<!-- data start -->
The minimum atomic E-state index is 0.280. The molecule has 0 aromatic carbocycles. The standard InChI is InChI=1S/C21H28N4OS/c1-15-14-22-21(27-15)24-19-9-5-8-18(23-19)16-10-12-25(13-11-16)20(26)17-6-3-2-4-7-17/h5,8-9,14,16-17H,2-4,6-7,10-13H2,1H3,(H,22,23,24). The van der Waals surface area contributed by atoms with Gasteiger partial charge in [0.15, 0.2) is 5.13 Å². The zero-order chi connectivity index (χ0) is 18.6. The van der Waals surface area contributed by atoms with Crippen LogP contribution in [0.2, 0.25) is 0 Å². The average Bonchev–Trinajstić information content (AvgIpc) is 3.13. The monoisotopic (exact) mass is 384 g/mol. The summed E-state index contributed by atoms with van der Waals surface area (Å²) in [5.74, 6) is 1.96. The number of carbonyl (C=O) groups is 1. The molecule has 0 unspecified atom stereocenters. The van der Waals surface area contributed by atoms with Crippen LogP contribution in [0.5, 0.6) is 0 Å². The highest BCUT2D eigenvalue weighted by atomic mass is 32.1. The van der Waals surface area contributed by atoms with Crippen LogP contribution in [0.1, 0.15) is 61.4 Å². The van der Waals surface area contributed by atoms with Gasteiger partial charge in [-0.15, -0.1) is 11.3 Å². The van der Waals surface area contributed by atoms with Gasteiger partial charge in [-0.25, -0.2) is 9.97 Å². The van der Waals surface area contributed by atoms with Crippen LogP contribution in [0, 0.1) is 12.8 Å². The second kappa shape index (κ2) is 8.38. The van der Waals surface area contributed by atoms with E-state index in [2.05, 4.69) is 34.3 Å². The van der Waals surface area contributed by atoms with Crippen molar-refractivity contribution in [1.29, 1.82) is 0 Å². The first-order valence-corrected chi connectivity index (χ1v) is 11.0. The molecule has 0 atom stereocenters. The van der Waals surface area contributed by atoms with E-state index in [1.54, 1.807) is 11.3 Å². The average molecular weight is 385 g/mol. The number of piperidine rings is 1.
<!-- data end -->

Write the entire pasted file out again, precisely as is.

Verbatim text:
The minimum atomic E-state index is 0.280. The molecule has 0 aromatic carbocycles. The standard InChI is InChI=1S/C21H28N4OS/c1-15-14-22-21(27-15)24-19-9-5-8-18(23-19)16-10-12-25(13-11-16)20(26)17-6-3-2-4-7-17/h5,8-9,14,16-17H,2-4,6-7,10-13H2,1H3,(H,22,23,24). The van der Waals surface area contributed by atoms with Gasteiger partial charge in [0.15, 0.2) is 5.13 Å². The zero-order chi connectivity index (χ0) is 18.6. The van der Waals surface area contributed by atoms with Crippen LogP contribution in [0.2, 0.25) is 0 Å². The average Bonchev–Trinajstić information content (AvgIpc) is 3.13. The monoisotopic (exact) mass is 384 g/mol. The summed E-state index contributed by atoms with van der Waals surface area (Å²) in [5.74, 6) is 1.96. The number of carbonyl (C=O) groups is 1. The molecule has 0 unspecified atom stereocenters. The van der Waals surface area contributed by atoms with Crippen LogP contribution in [0.5, 0.6) is 0 Å². The highest BCUT2D eigenvalue weighted by atomic mass is 32.1. The van der Waals surface area contributed by atoms with Crippen LogP contribution in [0.1, 0.15) is 61.4 Å². The van der Waals surface area contributed by atoms with Gasteiger partial charge in [-0.15, -0.1) is 11.3 Å². The van der Waals surface area contributed by atoms with Gasteiger partial charge in [-0.25, -0.2) is 9.97 Å². The van der Waals surface area contributed by atoms with Crippen LogP contribution in [0, 0.1) is 12.8 Å². The second kappa shape index (κ2) is 8.38. The van der Waals surface area contributed by atoms with E-state index in [2.05, 4.69) is 34.3 Å². The van der Waals surface area contributed by atoms with Crippen molar-refractivity contribution in [1.29, 1.82) is 0 Å². The first-order valence-corrected chi connectivity index (χ1v) is 11.0. The molecule has 0 atom stereocenters. The van der Waals surface area contributed by atoms with E-state index in [1.54, 1.807) is 11.3 Å². The average molecular weight is 385 g/mol. The number of piperidine rings is 1.